Snow cleared from winter roads can help reduce summer air-conditioning bills, a study suggests.

A computer modeling exercise undertaken by researchers at the University of British Columbia found that directing a building’s air-handling units through a snow dump—snow collected and stored from winter road-clearing operations—can reduce the need to use air conditioning during warmer parts of the year.

Rehan Sadiq, professor of engineering (l), and Kasun Hewage, associate professor of engineering.Rehan Sadiq, professor of engineering (l), and Kasun Hewage, associate professor of engineering.“What this study shows is that it is possible to use snow to reduce electricity consumption in structures such as apartment buildings,” says Kasun Hewage, associate professor of engineering. “We now know that using material from snow dumps to cool buildings can also help to reduce the greenhouse gases that air-conditioning units emit.”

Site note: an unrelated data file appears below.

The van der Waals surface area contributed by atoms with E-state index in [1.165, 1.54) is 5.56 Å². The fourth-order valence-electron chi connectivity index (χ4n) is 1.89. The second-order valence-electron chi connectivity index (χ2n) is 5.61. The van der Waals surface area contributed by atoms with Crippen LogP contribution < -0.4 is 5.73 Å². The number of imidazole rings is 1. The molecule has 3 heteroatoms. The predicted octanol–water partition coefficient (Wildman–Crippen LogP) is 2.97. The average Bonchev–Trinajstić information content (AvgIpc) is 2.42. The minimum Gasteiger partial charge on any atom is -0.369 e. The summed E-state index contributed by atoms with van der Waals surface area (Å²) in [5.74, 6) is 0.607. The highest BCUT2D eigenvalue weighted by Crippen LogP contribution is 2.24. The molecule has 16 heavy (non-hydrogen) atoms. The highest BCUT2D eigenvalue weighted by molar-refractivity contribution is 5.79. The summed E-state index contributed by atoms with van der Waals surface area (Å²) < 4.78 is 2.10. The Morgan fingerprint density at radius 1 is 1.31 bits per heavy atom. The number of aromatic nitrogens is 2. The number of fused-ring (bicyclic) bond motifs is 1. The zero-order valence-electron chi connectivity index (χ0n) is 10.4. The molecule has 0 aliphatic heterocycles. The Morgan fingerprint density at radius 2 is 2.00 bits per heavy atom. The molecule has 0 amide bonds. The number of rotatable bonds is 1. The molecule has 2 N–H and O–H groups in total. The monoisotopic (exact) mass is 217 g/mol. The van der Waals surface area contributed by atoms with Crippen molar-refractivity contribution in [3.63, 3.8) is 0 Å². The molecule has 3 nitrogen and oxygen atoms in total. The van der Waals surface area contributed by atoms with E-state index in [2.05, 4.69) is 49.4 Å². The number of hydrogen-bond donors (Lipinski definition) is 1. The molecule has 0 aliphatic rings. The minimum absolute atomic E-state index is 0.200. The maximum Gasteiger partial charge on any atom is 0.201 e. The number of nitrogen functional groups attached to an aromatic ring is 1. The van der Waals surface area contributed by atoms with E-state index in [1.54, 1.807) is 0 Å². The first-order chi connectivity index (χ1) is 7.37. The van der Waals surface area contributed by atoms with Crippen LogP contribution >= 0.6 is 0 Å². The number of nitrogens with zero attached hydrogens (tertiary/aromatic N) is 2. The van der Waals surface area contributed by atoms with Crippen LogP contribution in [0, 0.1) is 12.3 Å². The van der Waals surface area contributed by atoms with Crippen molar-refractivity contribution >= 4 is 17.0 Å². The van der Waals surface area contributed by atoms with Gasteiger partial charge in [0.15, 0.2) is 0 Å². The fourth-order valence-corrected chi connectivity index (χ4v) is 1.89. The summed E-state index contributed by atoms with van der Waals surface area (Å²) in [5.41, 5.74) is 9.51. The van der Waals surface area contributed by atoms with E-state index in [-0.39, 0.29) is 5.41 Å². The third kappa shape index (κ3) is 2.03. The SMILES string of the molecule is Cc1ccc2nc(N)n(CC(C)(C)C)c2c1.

The study included simulations for large buildings and accounted for the different types of equipment needed in both conventional systems with industrial cooling units and snow dump-based systems, which insulate snow collected during winter months to use during the summer.

“While further research is needed, the potential of this type of system to be used for large buildings and institutions looks promising,” says Rehan Sadiq, professor of engineering. “Aside from making good use of waste material, this type of system could eventually help large organizations such as municipalities recoup some of the considerable costs associated with snow removal.”

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